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Date: Fri, 13 Jul 2012 15:13:44 -0500
From: Dustin Kirkland <dustin.kirkland@...zang.com>
To: Tyler Hicks <tyhicks@...onical.com>
Cc: oss-security@...ts.openwall.com, Kurt Seifried <kseifried@...hat.com>, 
	Marcus Meissner <meissner@...e.de>, Dan Rosenberg <dan.j.rosenberg@...il.com>
Subject: Re: Re: ecryptfs headsup

On Wed, Jul 11, 2012 at 8:16 PM, Tyler Hicks <tyhicks@...onical.com> wrote:
> On 2012-07-11 17:27:41, Kurt Seifried wrote:
>> On 07/11/2012 10:48 AM, Kurt Seifried wrote:
>> >> Hi Tyler, et al.-
>> >
>> >> I don't have any objections at all with adding nosuid and nodev
>> >> to the hardcoded mount.ecryptfs_private options.
>> >
>> >> Actually, I seem to recall this coming up recently before.  I
>> >> can't find the bug or email thread (must have been IRC), but I
>> >> recall offering to commit, test, and release that change
>> >> immediately.  I believe I was asked to wait to do that until a
>> >> CVE had been published...  I can't find any record of that
>> >> conversation though, so that's just from memory.
>> >
>> >> Shall I go ahead and commit/test/release that now, Tyler?
>> >
>> > So it sounds like a non privileged user on an Ubuntu machine can
>> > insert a USB stick/etc with a file system that gets automatically
>> > mounted, said file system can contain setuid root binaries for
>> > example which the user can then execute, elevating privileges?
>>
>> Please use CVE-2012-3409 for the ecryptfs mount.ecryptfs_private which
>> allows setuid and dev enabled filesystems, this affects multiple Linux
>> vendors.
>>
>> Just to confirm: this only affects systems with a setuid
>> mount.ecryptfs_private?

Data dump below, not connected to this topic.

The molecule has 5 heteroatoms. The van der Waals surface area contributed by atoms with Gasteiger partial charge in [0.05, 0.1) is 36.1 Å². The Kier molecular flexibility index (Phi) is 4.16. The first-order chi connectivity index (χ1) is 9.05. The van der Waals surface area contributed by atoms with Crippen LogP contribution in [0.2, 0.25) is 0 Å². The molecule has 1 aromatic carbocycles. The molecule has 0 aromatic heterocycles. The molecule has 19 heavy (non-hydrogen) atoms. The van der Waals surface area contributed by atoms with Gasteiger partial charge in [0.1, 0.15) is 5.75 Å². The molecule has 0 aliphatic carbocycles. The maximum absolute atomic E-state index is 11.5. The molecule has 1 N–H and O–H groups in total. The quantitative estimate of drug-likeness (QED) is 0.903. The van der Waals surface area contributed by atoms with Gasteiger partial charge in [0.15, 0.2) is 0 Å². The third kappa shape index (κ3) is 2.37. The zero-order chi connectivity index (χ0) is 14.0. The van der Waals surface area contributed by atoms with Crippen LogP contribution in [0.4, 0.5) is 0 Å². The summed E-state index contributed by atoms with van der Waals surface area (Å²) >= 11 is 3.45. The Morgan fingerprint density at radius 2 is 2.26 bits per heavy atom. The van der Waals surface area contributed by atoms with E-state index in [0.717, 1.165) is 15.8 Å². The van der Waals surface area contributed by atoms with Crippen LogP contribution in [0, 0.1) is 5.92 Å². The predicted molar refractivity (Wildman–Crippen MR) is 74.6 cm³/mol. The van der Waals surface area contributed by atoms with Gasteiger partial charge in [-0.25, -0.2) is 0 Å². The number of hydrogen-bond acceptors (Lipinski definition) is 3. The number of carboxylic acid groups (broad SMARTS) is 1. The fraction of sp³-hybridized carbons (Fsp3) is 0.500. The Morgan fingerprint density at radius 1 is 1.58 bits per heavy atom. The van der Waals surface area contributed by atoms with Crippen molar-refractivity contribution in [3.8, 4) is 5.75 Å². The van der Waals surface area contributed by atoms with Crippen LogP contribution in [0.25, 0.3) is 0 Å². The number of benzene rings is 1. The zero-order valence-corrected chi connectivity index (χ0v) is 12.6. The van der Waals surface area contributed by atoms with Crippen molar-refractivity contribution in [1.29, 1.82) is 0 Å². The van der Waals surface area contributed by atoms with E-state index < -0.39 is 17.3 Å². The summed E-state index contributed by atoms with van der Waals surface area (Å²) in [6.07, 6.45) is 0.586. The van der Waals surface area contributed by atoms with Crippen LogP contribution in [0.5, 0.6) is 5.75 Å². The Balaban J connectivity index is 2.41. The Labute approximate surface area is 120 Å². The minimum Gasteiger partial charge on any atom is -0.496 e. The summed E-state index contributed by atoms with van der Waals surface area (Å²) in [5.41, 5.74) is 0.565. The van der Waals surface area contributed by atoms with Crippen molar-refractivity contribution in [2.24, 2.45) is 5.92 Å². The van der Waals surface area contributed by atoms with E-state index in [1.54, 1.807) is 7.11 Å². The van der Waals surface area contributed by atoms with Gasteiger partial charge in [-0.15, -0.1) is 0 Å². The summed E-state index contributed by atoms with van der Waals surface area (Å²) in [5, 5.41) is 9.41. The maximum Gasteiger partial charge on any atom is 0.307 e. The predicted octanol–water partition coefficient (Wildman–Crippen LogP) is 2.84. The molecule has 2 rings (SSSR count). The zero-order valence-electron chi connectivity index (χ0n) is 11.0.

>
> There are two separate issues here. The first is with the attack vector
> described above.
>
> An attacker could trivially craft a lower encrypted filesystem on a USB
> drive. It would be automatically mounted in most distros these
> days and the mount flags would most likely contain MS_NOSUID. However,
> setuid and setgid bits in the USB drive's filesystem would still be
> honored if a setuid-root mount.ecryptfs_private was available on the
> system because it was not forcing the MS_NOSUID mount flag on the mounts
> that it set up.
>
> If we distill that down a little more, it means that it is possible to
> mount eCryptfs, *without* MS_NOSUID, on top of a filesystem that is
> mounted with MS_NOSUID and eCryptfs will happily honor the setuid and
> setgid bits at its layer. I tend to lean towards that being a
> non-security, but serious, filesystem stacking bug but I could be
> convinced otherwise. It would definitely be an administrator error, but
> I don't know what behavior an admin should expect in this situation. Any
> thoughts?

Yeah, the other thing I'd add is that in order to perform this attack
(create a filesystem on a USB drive, have physical access to the
system, plug in the USB drive), the attacking user could just as
easily drop their favorite LiveISO on that same USB drive, reboot the
system, and mount the hard drive with root access.  I do see the
difference, in that the current issue allows for a live attack against
a running system, as opposed to an offline attack against a system at
rest.

In any case, I have tested the fixes and just released
ecryptfs-utils-99 which contains the no-set-uid fixes from Sebastian
Krahmer and Tyler Hicks (thanks!).  We'll be following that release
with another one shortly, that fixes a regression (race condition in a
bit of a corner-case, when using pam_ecryptfs and encrypted file names
on a system where ecryptfs is built as a kernel module).

Cheers,
-- 
:-Dustin

Dustin Kirkland
Chief Architect
Gazzang, Inc.
www.gazzang.com

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